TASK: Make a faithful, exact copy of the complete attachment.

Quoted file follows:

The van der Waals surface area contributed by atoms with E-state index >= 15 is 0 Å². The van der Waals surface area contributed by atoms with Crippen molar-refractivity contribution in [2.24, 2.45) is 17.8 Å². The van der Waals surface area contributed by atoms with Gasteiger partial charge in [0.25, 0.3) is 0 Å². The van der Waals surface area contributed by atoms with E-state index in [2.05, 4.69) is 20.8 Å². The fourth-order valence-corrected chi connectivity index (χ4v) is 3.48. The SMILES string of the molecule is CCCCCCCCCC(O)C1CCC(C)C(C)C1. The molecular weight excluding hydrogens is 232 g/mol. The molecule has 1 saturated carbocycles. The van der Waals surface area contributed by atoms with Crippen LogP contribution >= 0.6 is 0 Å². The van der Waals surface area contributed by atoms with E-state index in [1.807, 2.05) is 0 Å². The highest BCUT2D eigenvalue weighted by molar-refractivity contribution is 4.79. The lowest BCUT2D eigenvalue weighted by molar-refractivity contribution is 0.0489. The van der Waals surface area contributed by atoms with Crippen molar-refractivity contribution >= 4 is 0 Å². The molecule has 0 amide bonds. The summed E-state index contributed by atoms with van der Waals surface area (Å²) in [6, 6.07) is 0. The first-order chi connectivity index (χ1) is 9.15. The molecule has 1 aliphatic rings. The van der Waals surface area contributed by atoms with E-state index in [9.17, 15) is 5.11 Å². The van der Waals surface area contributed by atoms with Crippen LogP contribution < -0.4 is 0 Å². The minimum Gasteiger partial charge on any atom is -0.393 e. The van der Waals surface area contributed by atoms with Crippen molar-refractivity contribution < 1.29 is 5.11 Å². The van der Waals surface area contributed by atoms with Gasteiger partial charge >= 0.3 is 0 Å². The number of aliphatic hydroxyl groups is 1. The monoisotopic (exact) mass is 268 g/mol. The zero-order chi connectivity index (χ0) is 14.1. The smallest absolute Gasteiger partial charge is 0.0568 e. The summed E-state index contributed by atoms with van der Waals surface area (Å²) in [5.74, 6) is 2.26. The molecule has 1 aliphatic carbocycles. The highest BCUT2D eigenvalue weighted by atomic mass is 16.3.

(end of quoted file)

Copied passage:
The van der Waals surface area contributed by atoms with E-state index >= 15 is 0 Å². The van der Waals surface area contributed by atoms with Crippen molar-refractivity contribution in [2.24, 2.45) is 17.8 Å². The van der Waals surface area contributed by atoms with Gasteiger partial charge in [0.25, 0.3) is 0 Å². The van der Waals surface area contributed by atoms with E-state index in [2.05, 4.69) is 20.8 Å². The fourth-order valence-corrected chi connectivity index (χ4v) is 3.48. The SMILES string of the molecule is CCCCCCCCCC(O)C1CCC(C)C(C)C1. The molecular weight excluding hydrogens is 232 g/mol. The molecule has 1 saturated carbocycles. The van der Waals surface area contributed by atoms with Crippen LogP contribution >= 0.6 is 0 Å². The van der Waals surface area contributed by atoms with E-state index in [1.807, 2.05) is 0 Å². The highest BCUT2D eigenvalue weighted by molar-refractivity contribution is 4.79. The lowest BCUT2D eigenvalue weighted by molar-refractivity contribution is 0.0489. The van der Waals surface area contributed by atoms with Crippen molar-refractivity contribution >= 4 is 0 Å². The molecule has 0 amide bonds. The summed E-state index contributed by atoms with van der Waals surface area (Å²) in [6, 6.07) is 0. The first-order chi connectivity index (χ1) is 9.15. The molecule has 1 aliphatic rings. The van der Waals surface area contributed by atoms with E-state index in [9.17, 15) is 5.11 Å². The van der Waals surface area contributed by atoms with Crippen LogP contribution < -0.4 is 0 Å². The minimum Gasteiger partial charge on any atom is -0.393 e. The van der Waals surface area contributed by atoms with Crippen molar-refractivity contribution < 1.29 is 5.11 Å². The van der Waals surface area contributed by atoms with Gasteiger partial charge >= 0.3 is 0 Å². The number of aliphatic hydroxyl groups is 1. The monoisotopic (exact) mass is 268 g/mol. The zero-order chi connectivity index (χ0) is 14.1. The smallest absolute Gasteiger partial charge is 0.0568 e. The summed E-state index contributed by atoms with van der Waals surface area (Å²) in [5.74, 6) is 2.26. The molecule has 1 aliphatic carbocycles. The highest BCUT2D eigenvalue weighted by atomic mass is 16.3.